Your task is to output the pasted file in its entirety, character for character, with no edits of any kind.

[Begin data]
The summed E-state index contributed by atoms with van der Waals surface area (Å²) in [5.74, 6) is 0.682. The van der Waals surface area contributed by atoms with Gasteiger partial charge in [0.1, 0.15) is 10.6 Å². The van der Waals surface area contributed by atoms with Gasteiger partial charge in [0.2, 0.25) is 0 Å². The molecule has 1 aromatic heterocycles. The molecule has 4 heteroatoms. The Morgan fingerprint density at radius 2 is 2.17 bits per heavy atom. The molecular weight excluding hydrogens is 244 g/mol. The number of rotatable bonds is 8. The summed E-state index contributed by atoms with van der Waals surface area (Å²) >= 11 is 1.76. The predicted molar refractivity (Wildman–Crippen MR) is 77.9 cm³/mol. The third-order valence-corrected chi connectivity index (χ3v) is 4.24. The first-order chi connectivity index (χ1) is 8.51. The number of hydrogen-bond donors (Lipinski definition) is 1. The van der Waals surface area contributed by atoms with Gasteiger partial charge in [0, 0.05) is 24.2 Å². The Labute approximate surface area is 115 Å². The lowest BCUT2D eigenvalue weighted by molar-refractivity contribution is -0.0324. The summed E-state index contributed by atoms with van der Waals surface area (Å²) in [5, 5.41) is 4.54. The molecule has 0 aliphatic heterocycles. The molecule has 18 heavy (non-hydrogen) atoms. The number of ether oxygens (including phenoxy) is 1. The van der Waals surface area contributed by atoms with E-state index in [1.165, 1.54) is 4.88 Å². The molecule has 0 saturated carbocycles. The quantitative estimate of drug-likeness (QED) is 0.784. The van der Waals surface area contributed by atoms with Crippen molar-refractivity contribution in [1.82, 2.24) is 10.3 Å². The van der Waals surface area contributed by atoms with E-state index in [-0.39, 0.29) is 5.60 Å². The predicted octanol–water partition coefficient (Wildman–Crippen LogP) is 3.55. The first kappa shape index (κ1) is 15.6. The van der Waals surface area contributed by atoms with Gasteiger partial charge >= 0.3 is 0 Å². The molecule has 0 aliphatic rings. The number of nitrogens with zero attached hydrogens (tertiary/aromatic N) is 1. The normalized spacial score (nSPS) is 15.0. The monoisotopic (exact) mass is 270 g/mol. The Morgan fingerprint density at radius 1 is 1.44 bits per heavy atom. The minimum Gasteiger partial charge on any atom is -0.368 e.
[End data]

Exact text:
The summed E-state index contributed by atoms with van der Waals surface area (Å²) in [5.74, 6) is 0.682. The van der Waals surface area contributed by atoms with Gasteiger partial charge in [0.1, 0.15) is 10.6 Å². The van der Waals surface area contributed by atoms with Gasteiger partial charge in [0.2, 0.25) is 0 Å². The molecule has 1 aromatic heterocycles. The molecule has 4 heteroatoms. The Morgan fingerprint density at radius 2 is 2.17 bits per heavy atom. The molecular weight excluding hydrogens is 244 g/mol. The number of rotatable bonds is 8. The summed E-state index contributed by atoms with van der Waals surface area (Å²) >= 11 is 1.76. The predicted molar refractivity (Wildman–Crippen MR) is 77.9 cm³/mol. The third-order valence-corrected chi connectivity index (χ3v) is 4.24. The first-order chi connectivity index (χ1) is 8.51. The number of hydrogen-bond donors (Lipinski definition) is 1. The van der Waals surface area contributed by atoms with Gasteiger partial charge in [0, 0.05) is 24.2 Å². The Labute approximate surface area is 115 Å². The lowest BCUT2D eigenvalue weighted by molar-refractivity contribution is -0.0324. The summed E-state index contributed by atoms with van der Waals surface area (Å²) in [5, 5.41) is 4.54. The molecule has 0 aliphatic heterocycles. The molecule has 18 heavy (non-hydrogen) atoms. The number of ether oxygens (including phenoxy) is 1. The van der Waals surface area contributed by atoms with E-state index in [1.165, 1.54) is 4.88 Å². The molecule has 0 saturated carbocycles. The quantitative estimate of drug-likeness (QED) is 0.784. The van der Waals surface area contributed by atoms with Crippen molar-refractivity contribution in [1.82, 2.24) is 10.3 Å². The van der Waals surface area contributed by atoms with E-state index in [-0.39, 0.29) is 5.60 Å². The predicted octanol–water partition coefficient (Wildman–Crippen LogP) is 3.55. The first kappa shape index (κ1) is 15.6. The van der Waals surface area contributed by atoms with Gasteiger partial charge >= 0.3 is 0 Å². The molecule has 0 aliphatic rings. The number of nitrogens with zero attached hydrogens (tertiary/aromatic N) is 1. The normalized spacial score (nSPS) is 15.0. The monoisotopic (exact) mass is 270 g/mol. The Morgan fingerprint density at radius 1 is 1.44 bits per heavy atom. The minimum Gasteiger partial charge on any atom is -0.368 e.